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Poor Offal Treatment Costs Farmers Million

13 September 2010

EBLEX

UK - Beef and sheep producers have a key role to play in maximising the value of fifth quarter products and helping to maximise carcase value, a unique industry conference has heard.

The EBLEX event, which focused on the wide range of initiatives that are taking place throughout the food chain to cut waste and aid whole carcase utilisation, was told more needs to be done to push the message that conditions like liver fluke could be costing English beef and sheep producers as much as £30 per head in lost product and productivity, and leading to millions in lost revenue to the supply chain as a whole.

Dr Phil Hadley, EBLEX Southern Senior Manager, said this was not just through lost product with livers affected by fluke being thrown away, but that those animals affected by fluke - and tennicolis in sheep - did not perform as well as healthy animals.

"This loss of productivity could be as much as £25 to £30 per cattle case due to an extended finishing time, or more than £7 million to the industry in total," he said.

"Industry needs to push this message much more strongly to producers, as well as cutting the volume of offal that is currently waste to get to a more profitable position."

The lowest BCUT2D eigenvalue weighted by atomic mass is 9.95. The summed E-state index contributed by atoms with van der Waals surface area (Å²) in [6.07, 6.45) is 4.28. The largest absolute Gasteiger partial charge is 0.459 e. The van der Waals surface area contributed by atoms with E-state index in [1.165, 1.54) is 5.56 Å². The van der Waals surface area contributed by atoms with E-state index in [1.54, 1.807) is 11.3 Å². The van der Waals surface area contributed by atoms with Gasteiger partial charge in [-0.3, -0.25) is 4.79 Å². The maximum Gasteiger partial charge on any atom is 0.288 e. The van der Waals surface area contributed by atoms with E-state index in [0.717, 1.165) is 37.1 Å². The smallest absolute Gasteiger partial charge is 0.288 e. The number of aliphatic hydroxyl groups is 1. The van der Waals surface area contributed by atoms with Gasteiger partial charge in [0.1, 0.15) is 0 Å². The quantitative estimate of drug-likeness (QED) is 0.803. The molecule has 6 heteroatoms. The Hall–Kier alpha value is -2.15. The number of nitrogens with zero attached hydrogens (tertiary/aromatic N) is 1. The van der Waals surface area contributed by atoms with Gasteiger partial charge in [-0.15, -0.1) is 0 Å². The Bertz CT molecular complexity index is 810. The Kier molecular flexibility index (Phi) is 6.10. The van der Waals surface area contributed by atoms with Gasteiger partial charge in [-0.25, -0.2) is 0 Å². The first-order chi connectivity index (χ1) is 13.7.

Welcoming more than 110 delegates at the Fifth Quarter: Go Green for More profit conference, run by EBLEX and BPEX in Warwickshire this week, EBLEX chairman John Cross said the opportunities for producers and processors to cut waste while increasing saleable product was significant.

"We have the challenge of driving out waste and mitigating our climate change footprint by making the most of fifth quarter opportunities and selling a greater percentage of the animal," said Mr Cross.

"Developments are always slower than one would like but we are making significant progress in this area. There are, however, challenges to farmers, processors and exporters in achieving success."

Among the speakers at the day-long event was Tristram Stuart, author of Waste: Uncovering the Global Food Scandal, and recently seen as a consultant on the TV show Great British Waste Menu, Dr Francesco Javier Dominguez Orive, head of strategy at the Food Standards Agency (FSA) , and Stephen Woodgate, chief executive of the Foodchain and Biomass Renewables Association (FABRA).

During his talk, Mr Stuart said making use of fifth quarter products was a simple and effective way to significantly mitigate the environmental impact of livestock, particularly using some waste products as feed.

"The meat industry is under fire from environmentalists because it is very resource intensive. Offal is currently one of the elements of waste. The solution is relatively simple. It is nothing more complicated that eating delicious food using the product you already have to maximise potential," said Mr Stuart.

"Efficiency in the use of the carcase and in environmental feeds is the way to win the debate."

The fifth quarter conference, also supported by FABRA, has been run for the past four years but this year's event saw a significant expansion in numbers, reflecting the growing interest in reducing waste and making best use of the whole carcase.

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